#3 I agree does not happen in real life. Which is a shame.

#4 Twitter claim to do this https://support.twitter.com//entries/109623 , and I believe Google are doing this.

Edit: Citable source for #3 http://www.bbc.co.uk/blogs/legacy/radiolabs/2007/11/urls.sht... . The BBC use a URL shortener in addition to the equivalent of mod_rewrite to normalise all of their content behind permalink short URLs.

#3 actually happens in reverse: link shortener dies or the shortened link expires, while the actual URL lives on. This way, shorteners are _accelerating_ link rot.

#1 is done by pretty much any site that lets you display "third party" content where said third-party is untrusted. Such as most webmail providers, when loading remote images, and often for links too.

(but there's no reason to do shortening)

1 happens all the time no reason to make it a "short" url though.

Why doesn't t.co (and, in fact, any URL shortener) follow the redirect chain first, before shortening the URL?

Because it's a semantic thing. If I tell Twitter that I want to link to a web page, they damn well better link me to that web page, and not what it redirects to, because I've asked them to link me to that web page. I could be using the link shorteners for analytics, all sorts. Maybe I'm targeting different URLs to different users. Yes, for almost all users removing the shorteners is preferable, but the SEO people would be up in arms. The real thing here is that modern browsers don't have problems with links - they don't need link shorteners. Twitter adding t.co to every link is unnecessary - they could just have a hyperlink etc.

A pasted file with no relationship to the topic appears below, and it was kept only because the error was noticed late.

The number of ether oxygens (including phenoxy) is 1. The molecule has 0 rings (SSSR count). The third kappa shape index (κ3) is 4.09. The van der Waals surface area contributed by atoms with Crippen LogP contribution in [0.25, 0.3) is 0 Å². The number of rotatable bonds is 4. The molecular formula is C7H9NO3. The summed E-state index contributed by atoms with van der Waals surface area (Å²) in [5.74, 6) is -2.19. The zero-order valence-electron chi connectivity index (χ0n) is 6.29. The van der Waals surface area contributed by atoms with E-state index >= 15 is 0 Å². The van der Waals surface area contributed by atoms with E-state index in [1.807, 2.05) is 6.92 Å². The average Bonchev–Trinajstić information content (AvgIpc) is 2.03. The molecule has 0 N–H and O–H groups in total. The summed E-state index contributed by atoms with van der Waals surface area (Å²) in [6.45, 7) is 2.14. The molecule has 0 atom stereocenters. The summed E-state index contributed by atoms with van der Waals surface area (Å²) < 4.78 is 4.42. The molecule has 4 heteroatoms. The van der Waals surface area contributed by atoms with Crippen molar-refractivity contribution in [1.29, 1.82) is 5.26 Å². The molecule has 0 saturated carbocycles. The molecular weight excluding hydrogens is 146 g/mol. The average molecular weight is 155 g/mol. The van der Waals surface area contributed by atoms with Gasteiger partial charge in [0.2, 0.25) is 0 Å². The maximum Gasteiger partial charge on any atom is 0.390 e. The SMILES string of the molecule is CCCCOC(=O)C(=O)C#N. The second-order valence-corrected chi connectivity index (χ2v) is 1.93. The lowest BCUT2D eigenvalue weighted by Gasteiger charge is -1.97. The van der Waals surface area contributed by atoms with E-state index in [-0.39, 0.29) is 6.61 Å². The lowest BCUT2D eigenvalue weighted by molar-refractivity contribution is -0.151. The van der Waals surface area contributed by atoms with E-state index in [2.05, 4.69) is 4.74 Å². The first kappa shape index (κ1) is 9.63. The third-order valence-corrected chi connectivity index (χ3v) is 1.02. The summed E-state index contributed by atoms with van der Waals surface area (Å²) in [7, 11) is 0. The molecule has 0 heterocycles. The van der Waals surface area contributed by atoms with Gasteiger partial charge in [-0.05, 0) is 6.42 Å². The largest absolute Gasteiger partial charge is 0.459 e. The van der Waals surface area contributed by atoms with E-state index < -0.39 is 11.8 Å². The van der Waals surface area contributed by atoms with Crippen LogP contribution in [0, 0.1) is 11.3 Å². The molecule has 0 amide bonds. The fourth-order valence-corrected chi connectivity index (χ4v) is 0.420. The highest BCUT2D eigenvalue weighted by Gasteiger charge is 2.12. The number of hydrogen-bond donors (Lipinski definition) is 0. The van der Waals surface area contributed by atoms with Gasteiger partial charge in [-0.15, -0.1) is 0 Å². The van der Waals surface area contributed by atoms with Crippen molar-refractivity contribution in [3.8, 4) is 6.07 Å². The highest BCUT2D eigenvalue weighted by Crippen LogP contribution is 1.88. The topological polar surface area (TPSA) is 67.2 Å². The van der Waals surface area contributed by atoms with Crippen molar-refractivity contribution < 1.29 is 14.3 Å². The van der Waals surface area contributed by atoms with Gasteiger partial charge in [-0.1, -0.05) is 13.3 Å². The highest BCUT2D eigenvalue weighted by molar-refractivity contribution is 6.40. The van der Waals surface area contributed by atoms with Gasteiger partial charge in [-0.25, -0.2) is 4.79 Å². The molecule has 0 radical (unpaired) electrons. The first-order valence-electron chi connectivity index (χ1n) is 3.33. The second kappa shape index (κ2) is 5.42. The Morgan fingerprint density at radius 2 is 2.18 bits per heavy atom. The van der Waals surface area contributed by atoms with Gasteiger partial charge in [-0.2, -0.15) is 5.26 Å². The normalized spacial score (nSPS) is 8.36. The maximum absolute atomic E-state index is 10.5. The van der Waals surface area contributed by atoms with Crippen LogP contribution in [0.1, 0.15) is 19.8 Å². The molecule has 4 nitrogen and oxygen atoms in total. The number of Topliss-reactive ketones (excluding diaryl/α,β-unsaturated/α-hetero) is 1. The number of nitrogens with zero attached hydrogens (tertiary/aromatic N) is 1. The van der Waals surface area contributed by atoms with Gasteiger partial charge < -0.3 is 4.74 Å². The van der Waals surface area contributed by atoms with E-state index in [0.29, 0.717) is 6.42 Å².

Consider what happens when someone decides to give it a URL that redirects infinitely -- it is possible to make an infinite loop, as someone demonstrated 4 years ago while also complaining about URL shorteners:


(The infinite loop in that example unfortunately seems to have broken, illustrating another downside to URL shorteners - they can go away rather quickly.)

Detect the loop and reject the URL. I'd rather twitter protect me from ever clicking on an infinitely-redirecting link, although browsers tend to handle that case fairly gracefully.

The only real complaint in the article seems to be the redirect chain and your suggestion would solve it. I'm working on a URL shortener (for universities) at the moment and I see no reason not to implement this.

This is the quickest route to solving the problem halfway and it's better than the crappy status of URL shorteners today.

Every URL shortener should follow redirect chain before shortening.

I think you've forgotten that there are different types of redirect, with different permanency semantics.